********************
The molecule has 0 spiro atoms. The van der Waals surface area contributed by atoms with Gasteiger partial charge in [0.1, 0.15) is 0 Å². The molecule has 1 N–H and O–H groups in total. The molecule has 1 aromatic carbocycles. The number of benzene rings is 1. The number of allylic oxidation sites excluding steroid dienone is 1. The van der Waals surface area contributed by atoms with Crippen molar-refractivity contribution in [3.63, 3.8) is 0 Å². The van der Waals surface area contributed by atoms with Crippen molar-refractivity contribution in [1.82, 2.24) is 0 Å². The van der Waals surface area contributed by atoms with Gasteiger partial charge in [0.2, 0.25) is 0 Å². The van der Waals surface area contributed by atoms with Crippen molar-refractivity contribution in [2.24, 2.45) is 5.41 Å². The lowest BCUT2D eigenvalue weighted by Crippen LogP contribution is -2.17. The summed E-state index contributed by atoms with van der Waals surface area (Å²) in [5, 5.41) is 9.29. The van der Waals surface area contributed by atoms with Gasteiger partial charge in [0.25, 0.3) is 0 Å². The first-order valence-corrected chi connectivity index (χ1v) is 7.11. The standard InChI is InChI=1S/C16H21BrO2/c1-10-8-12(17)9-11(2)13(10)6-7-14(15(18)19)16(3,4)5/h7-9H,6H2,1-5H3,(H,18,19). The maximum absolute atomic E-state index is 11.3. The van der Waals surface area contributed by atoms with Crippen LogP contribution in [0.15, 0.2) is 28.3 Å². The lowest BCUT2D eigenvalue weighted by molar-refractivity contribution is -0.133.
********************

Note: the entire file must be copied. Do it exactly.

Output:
The molecule has 0 spiro atoms. The van der Waals surface area contributed by atoms with Gasteiger partial charge in [0.1, 0.15) is 0 Å². The molecule has 1 N–H and O–H groups in total. The molecule has 1 aromatic carbocycles. The number of benzene rings is 1. The number of allylic oxidation sites excluding steroid dienone is 1. The van der Waals surface area contributed by atoms with Crippen molar-refractivity contribution in [3.63, 3.8) is 0 Å². The van der Waals surface area contributed by atoms with Crippen molar-refractivity contribution in [1.82, 2.24) is 0 Å². The van der Waals surface area contributed by atoms with Gasteiger partial charge in [0.2, 0.25) is 0 Å². The van der Waals surface area contributed by atoms with Crippen molar-refractivity contribution in [2.24, 2.45) is 5.41 Å². The lowest BCUT2D eigenvalue weighted by Crippen LogP contribution is -2.17. The summed E-state index contributed by atoms with van der Waals surface area (Å²) in [5, 5.41) is 9.29. The van der Waals surface area contributed by atoms with Gasteiger partial charge in [0.25, 0.3) is 0 Å². The first-order valence-corrected chi connectivity index (χ1v) is 7.11. The standard InChI is InChI=1S/C16H21BrO2/c1-10-8-12(17)9-11(2)13(10)6-7-14(15(18)19)16(3,4)5/h7-9H,6H2,1-5H3,(H,18,19). The maximum absolute atomic E-state index is 11.3. The van der Waals surface area contributed by atoms with Crippen LogP contribution in [0.15, 0.2) is 28.3 Å². The lowest BCUT2D eigenvalue weighted by molar-refractivity contribution is -0.133.